Wednesday, January 7, 2015

What Will They Do?

Ken O’Brien

Tonight at 6 p.m. there will be a Committee of the Whole meeting of the Southbridge School Committee.

The agenda for the meeting has only two components of substance on it.

Vote to enter executive session pursuant to:
 1. MGL c. 30A. Section 21 (a) (2), to discuss the Superintendent’s contract.
 2. MGL c. 30A, Section 21(a)(3), to discuss strategy with respect to collective bargaining: all  bargaining units. 

Given recent developments, the first item is of primary concern. While negotiations related to all other bargaining units are not a trivial matter, they don’t have the impact on the immediate future of the district that the first does.

It is interesting to note that the subject of the first item says that it will be conducted under MGL c. 30A. Section 21 (a) (2). That provision of the Open Meeting Law states, “To conduct strategy sessions in preparation for negotiations with nonunion personnel or to conduct collective bargaining sessions or contract negotiations with nonunion personnel”.

This is the second time that the committee has met on this topic, the first having been at the School Committee meeting of December 23rd.

Prior to that, the committee met on December 17th with the sole purpose to “Vote to enter executive session pursuant to MGL c. 30A, § 21(a)(1), to receive, consider and act on an Investigative Report pertaining to an employee of the District.” Unlike the current and prior meeting, that section of the Open Meeting Law states,

(1) To discuss the reputation, character, physical condition or mental health, rather than professional competence, of an individual, or to discuss the discipline or dismissal of, or complaints or charges brought against, a public officer, employee, staff member or individual. The individual to be discussed in such executive session shall be notified in writing by the public body at least 48 hours prior to the proposed executive session; provided, however, that notification may be waived upon written agreement of the parties. A public body shall hold an open session if the individual involved requests that the session be open. If an executive session is held, such individual shall have the following rights:
i. to be present at such executive session during deliberations which involve that individual;
ii. to have counsel or a representative of his own choosing present and attending for the purpose of advising the individual and not for the purpose of active participation in the executive session;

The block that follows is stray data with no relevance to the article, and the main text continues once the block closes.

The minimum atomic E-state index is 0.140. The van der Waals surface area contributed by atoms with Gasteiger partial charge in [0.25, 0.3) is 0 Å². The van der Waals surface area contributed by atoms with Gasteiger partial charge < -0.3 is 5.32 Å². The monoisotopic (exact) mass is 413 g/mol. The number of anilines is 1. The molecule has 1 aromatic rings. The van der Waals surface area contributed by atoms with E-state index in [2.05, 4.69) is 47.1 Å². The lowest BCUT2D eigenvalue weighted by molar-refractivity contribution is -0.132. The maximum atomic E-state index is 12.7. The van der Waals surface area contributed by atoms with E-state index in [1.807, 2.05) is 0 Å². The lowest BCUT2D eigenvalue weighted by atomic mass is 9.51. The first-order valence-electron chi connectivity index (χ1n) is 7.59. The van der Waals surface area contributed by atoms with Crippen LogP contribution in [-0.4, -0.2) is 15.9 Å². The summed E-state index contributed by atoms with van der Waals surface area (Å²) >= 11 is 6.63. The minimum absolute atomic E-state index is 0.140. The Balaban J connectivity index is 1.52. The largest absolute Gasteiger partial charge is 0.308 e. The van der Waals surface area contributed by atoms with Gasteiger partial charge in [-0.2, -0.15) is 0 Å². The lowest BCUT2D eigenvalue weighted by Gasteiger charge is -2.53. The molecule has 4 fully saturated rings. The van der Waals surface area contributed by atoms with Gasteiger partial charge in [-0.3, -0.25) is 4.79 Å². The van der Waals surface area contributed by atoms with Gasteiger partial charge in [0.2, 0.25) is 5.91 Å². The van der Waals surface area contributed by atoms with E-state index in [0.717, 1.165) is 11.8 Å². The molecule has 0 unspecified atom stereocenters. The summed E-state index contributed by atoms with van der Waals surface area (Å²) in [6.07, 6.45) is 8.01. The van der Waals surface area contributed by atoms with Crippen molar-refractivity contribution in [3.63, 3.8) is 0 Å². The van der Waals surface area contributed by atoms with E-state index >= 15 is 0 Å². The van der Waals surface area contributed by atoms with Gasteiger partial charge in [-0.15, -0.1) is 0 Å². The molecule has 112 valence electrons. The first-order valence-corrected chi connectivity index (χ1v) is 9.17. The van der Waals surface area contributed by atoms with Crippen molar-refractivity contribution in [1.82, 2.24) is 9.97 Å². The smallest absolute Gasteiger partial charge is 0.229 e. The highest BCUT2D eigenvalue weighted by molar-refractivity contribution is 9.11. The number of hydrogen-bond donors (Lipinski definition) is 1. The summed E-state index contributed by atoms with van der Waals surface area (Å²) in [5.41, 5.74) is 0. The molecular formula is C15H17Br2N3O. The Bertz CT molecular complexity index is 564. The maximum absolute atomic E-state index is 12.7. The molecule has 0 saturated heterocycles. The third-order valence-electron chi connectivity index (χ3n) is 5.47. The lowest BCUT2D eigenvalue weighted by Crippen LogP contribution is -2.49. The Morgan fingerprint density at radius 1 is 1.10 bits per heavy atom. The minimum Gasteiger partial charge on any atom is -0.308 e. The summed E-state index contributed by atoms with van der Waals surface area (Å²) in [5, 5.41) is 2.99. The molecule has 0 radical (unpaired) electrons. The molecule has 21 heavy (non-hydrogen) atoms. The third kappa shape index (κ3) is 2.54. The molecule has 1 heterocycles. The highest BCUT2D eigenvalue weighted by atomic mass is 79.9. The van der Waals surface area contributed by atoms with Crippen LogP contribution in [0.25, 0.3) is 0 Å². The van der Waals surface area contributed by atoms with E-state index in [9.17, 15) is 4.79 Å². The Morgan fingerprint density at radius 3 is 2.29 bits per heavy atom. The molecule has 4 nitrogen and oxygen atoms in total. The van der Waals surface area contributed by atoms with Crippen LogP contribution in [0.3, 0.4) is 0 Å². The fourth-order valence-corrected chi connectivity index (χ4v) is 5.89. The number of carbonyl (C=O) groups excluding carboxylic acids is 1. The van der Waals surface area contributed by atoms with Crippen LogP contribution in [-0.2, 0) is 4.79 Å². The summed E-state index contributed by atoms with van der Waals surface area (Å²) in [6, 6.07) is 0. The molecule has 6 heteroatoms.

iii. to speak on his own behalf; and
iv. to cause an independent record to be created of said executive session by audio-recording or transcription, at the individual’s expense.
The rights of an individual set forth in this paragraph are in addition to the rights that he may have from any other source, including, but not limited to, rights under any laws or collective bargaining agreements and the exercise or non-exercise of the individual rights under this section shall not be construed as a waiver of any rights of the individual.

Regrettably, given the total lack of transparency of the current committee, we are reduced to reading tea leaves.

Given that only one meeting was held under MGL c. 30A, § 21(a)(1), it is fair to assume that a decision was reached.

Second is the fact that, at the meeting of December 23rd, the Superintendent of Schools, Patricia Gardner, was absent. In her stead Sheryl Stanton, the district’s Assistant Superintendent for Teaching & Learning, was present.

Third is the nature of the complaint that was originally reported. It doesn’t take a great deal of insight to determine that one of the parties involved was the current Principal of Southbridge Middle/High School, Melissa Earls.

At this point I am going to go out on a limb and speculate.

Confronted with the results of the Flick report the committee was faced with a choice between a Principal who was widely regarded as having fostered a cooperative and successful educational environment and a Superintendent who was recognized as an unqualified bully.

As a consequence they had no choice but to decide to terminate the current Superintendent.

That left them with the need to negotiate an adequate settlement of their existing contract with her, a conundrum with which they are currently confronted.

Assuming that they are able to successfully resolve this problem, the question becomes “What next?”